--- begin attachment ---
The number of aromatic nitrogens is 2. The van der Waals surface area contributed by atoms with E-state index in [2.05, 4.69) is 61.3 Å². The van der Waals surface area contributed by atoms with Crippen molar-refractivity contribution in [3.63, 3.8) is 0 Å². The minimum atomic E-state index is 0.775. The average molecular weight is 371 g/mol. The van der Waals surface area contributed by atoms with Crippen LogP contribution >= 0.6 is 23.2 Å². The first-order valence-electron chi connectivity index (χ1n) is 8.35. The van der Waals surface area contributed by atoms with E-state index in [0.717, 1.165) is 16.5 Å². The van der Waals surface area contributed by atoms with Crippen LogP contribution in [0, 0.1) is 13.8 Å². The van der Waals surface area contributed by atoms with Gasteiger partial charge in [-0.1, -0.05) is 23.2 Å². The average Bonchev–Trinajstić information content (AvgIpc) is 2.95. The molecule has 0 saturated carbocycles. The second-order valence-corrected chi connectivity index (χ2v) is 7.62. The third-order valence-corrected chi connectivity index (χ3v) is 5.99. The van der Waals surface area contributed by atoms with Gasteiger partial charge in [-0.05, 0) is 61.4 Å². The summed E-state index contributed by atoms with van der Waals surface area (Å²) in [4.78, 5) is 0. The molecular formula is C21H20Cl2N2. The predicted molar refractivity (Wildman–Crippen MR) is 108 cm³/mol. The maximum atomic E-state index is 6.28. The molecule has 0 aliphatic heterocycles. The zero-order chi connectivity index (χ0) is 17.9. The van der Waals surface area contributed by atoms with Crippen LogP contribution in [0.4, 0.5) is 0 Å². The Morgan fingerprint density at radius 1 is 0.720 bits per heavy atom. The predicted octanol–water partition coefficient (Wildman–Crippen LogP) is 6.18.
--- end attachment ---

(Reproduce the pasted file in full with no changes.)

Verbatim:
The number of aromatic nitrogens is 2. The van der Waals surface area contributed by atoms with E-state index in [2.05, 4.69) is 61.3 Å². The van der Waals surface area contributed by atoms with Crippen molar-refractivity contribution in [3.63, 3.8) is 0 Å². The minimum atomic E-state index is 0.775. The average molecular weight is 371 g/mol. The van der Waals surface area contributed by atoms with Crippen LogP contribution >= 0.6 is 23.2 Å². The first-order valence-electron chi connectivity index (χ1n) is 8.35. The van der Waals surface area contributed by atoms with E-state index in [0.717, 1.165) is 16.5 Å². The van der Waals surface area contributed by atoms with Crippen LogP contribution in [0, 0.1) is 13.8 Å². The van der Waals surface area contributed by atoms with Gasteiger partial charge in [-0.1, -0.05) is 23.2 Å². The average Bonchev–Trinajstić information content (AvgIpc) is 2.95. The molecule has 0 saturated carbocycles. The second-order valence-corrected chi connectivity index (χ2v) is 7.62. The third-order valence-corrected chi connectivity index (χ3v) is 5.99. The van der Waals surface area contributed by atoms with Gasteiger partial charge in [-0.05, 0) is 61.4 Å². The summed E-state index contributed by atoms with van der Waals surface area (Å²) in [4.78, 5) is 0. The molecular formula is C21H20Cl2N2. The predicted molar refractivity (Wildman–Crippen MR) is 108 cm³/mol. The maximum atomic E-state index is 6.28. The molecule has 0 aliphatic heterocycles. The zero-order chi connectivity index (χ0) is 17.9. The van der Waals surface area contributed by atoms with Crippen LogP contribution in [0.4, 0.5) is 0 Å². The Morgan fingerprint density at radius 1 is 0.720 bits per heavy atom. The predicted octanol–water partition coefficient (Wildman–Crippen LogP) is 6.18.